In Homere v. State of New York (48 A.D.2d 422, supra), the patient had been approved for discharge. Nevertheless, the patient remained in the hospital for some 41 days after his release date.Summary of this case from Bell v. New York City Health & Hospital Corp.
July 10, 1975
Appeal from the Court of Claims, ALBERT A. BLINDER, J.
Louis J. Lefkowitz, Attorney-General (Jeremiah Jochnowitz and Ruth Kessler Toch of counsel), for appellant.
Ira J. Raab for respondents.
This is an appeal from judgments in favor of claimants, entered December 5, 1974, upon a decision of the Court of Claims solely on the issue of liability for injuries which claimants sustained as the result of attacks by a former Pilgrim State Hospital patient.
On the morning of March 20, 1972, the two female claimants herein were assaulted at the Aqueduct Station of the Independent Subway Line, Queens County, New York. The identity of their assailant is conceded to be Melvin Samuels, a man who had been released from the Pilgrim State Hospital earlier that same morning and whose past record included repeated incidents of assaultive behavior and numerous confinements in State psychiatric hospitals. Finding that Samuels had been negligently discharged from the hospital, the trial court held that the State was thereby rendered liable for claimants' injuries resulting from the attacks. It is this decision which is challenged on this appeal.
We find that the judgments of the trial court must be affirmed. Although it is well settled that the State is not responsible for an honest error of professional judgment made by qualified and competent doctors in its employ (Williams v State of New York, 30 A.D.2d 611; St. George v State of New York, 283 App. Div. 245, affd 308 N.Y. 681), this rule does not constitute an inflexible grant of total immunity to the State in all situations. Indeed, in St. George v State of New York (supra, p 248), this court qualified its finding of no liability by saying that it would be unreasonable and unfair to hold the State responsible "unless there is something more present than is contained in this record".
Here, there is clearly "something more" which justifies the trial court's ruling in favor of claimants. In view of Samuels' past history, his treating psychiatrist, Dr. Chaudhary, termed his case "somewhat unusual" and found it necessary to convene a commission of three doctors to approve his discharge when, ordinarily, one doctor would make this decision. The commission thereupon made an evaluation of the patient and decided that he could be discharged on February 7, 1972, and, as conceded by claimants' expert witness, Dr. Orenstein, had Samuels been released at that time and the subsequent attacks had occurred, no liability would have attached to the State because of the rule enunciated in St. George v State of New York (supra). However, in this case, the patient's ultimate release was delayed some 41 days until housing had been arranged for him outside of the hospital. In the intervening period, incidents occurred which effectively negated the commission's decision of February 7. On February 23, Samuels became violent and smashed windows and was throwing things. This conduct necessitated his being restrained in a strait jacket which he refused to come out of the next day. On the following two days, he suffered seizures and became uncontrollable and help was needed to restrain him, and yet, in spite of all these occurrences, there was no re-evaluation of the patient's condition or suitability for release prior to his discharge on March 20.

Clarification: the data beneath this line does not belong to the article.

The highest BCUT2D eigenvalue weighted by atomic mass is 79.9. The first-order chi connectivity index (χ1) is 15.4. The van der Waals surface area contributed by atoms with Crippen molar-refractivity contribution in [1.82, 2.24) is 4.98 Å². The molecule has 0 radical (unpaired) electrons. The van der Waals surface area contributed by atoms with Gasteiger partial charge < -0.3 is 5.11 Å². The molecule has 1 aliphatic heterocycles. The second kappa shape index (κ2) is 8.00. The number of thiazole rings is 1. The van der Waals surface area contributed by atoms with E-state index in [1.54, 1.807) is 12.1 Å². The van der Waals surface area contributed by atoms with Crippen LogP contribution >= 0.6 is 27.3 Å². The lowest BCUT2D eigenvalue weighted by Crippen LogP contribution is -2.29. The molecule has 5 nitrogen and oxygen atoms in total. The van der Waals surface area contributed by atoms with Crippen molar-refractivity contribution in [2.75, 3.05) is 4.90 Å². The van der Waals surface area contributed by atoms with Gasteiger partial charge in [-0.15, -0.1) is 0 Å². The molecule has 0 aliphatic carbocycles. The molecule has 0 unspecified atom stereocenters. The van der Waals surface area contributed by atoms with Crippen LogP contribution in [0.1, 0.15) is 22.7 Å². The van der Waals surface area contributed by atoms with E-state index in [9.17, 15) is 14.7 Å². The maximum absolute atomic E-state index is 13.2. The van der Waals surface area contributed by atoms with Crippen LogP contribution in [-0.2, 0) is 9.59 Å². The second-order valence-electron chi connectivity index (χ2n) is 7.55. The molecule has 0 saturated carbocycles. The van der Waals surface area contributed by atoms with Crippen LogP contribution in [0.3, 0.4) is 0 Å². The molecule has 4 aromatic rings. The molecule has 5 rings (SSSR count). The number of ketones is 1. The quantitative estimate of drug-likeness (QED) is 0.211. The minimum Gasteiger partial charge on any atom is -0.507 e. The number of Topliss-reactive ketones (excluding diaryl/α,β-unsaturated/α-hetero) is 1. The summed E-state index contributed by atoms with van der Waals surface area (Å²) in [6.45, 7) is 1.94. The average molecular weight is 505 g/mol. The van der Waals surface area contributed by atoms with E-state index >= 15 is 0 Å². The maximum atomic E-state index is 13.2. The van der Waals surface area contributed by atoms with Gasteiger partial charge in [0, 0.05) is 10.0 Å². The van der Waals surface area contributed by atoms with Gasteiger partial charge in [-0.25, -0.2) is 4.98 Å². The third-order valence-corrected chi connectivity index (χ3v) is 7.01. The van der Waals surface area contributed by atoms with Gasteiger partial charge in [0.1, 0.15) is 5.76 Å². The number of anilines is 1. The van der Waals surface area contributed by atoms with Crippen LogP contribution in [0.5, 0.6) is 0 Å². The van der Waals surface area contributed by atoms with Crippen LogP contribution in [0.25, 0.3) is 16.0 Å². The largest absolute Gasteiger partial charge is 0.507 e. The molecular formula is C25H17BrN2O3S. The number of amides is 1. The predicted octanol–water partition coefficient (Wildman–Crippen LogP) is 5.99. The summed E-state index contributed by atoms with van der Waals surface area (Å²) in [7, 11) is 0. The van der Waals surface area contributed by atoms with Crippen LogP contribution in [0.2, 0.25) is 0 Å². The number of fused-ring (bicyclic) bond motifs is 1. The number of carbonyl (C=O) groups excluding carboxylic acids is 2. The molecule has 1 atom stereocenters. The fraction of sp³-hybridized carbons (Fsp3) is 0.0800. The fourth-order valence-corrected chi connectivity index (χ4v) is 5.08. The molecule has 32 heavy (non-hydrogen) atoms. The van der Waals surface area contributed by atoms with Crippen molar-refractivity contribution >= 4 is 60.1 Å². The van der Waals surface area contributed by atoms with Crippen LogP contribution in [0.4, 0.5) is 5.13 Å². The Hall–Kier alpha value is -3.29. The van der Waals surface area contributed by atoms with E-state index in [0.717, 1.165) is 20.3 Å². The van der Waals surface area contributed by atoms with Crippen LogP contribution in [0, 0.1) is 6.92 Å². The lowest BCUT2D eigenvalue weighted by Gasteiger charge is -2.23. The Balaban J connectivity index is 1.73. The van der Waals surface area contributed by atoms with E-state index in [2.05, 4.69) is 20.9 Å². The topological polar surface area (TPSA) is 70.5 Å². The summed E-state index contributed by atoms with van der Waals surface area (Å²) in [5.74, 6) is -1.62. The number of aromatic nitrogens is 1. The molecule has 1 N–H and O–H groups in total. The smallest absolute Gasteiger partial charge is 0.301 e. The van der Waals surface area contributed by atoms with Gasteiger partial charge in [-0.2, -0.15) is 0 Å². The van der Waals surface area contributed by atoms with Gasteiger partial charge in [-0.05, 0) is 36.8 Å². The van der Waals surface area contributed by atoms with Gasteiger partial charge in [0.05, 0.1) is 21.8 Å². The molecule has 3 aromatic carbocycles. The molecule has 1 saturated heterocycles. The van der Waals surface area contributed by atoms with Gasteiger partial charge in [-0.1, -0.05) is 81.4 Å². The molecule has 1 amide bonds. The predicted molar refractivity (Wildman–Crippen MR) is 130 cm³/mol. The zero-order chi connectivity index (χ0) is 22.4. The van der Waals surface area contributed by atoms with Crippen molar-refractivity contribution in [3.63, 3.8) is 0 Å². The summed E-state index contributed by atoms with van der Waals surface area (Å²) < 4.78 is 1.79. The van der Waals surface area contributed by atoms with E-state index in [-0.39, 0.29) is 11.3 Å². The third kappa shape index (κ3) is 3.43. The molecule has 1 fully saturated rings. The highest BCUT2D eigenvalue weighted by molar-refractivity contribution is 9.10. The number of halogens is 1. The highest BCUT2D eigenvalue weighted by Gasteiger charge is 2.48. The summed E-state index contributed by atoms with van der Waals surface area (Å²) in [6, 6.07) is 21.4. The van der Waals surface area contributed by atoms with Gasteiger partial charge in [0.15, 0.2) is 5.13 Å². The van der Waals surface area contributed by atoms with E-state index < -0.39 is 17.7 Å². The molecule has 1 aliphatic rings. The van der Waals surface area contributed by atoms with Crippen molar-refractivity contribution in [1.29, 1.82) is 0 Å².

In our opinion, these incidents plainly indicated a marked deterioration in the patient's condition which should have put the appropriate hospital authorities and the releasing doctor on notice that there had been a change for the worse in the patient's condition following the commission's recommendation for discharge. In such circumstances, while a re-evaluation by "a commission" was not necessarily mandated, certainly another medical judgment was required to determine the patient's fitness for release, and we hold that the State's failure to make any further evaluation of Samuels prior to his discharge constitutes negligence, which was the proximate cause of claimants' injuries in a manner completely foreseeable.
In conclusion and at the risk of some repetition, we would re-emphasize that we are in no way abrogating the rule enunciated in St. George v State of New York (supra). We impose liability upon the State not for an erroneous medical judgment, but rather for its failure to make anything other than a purely administrative decision to release Samuels following the incidents of violence in February of 1972.
The judgments should be affirmed, with costs.
HERLIHY, P.J., GREENBLOTT, SWEENEY and LARKIN, JJ., concur.
Judgments affirmed, with costs.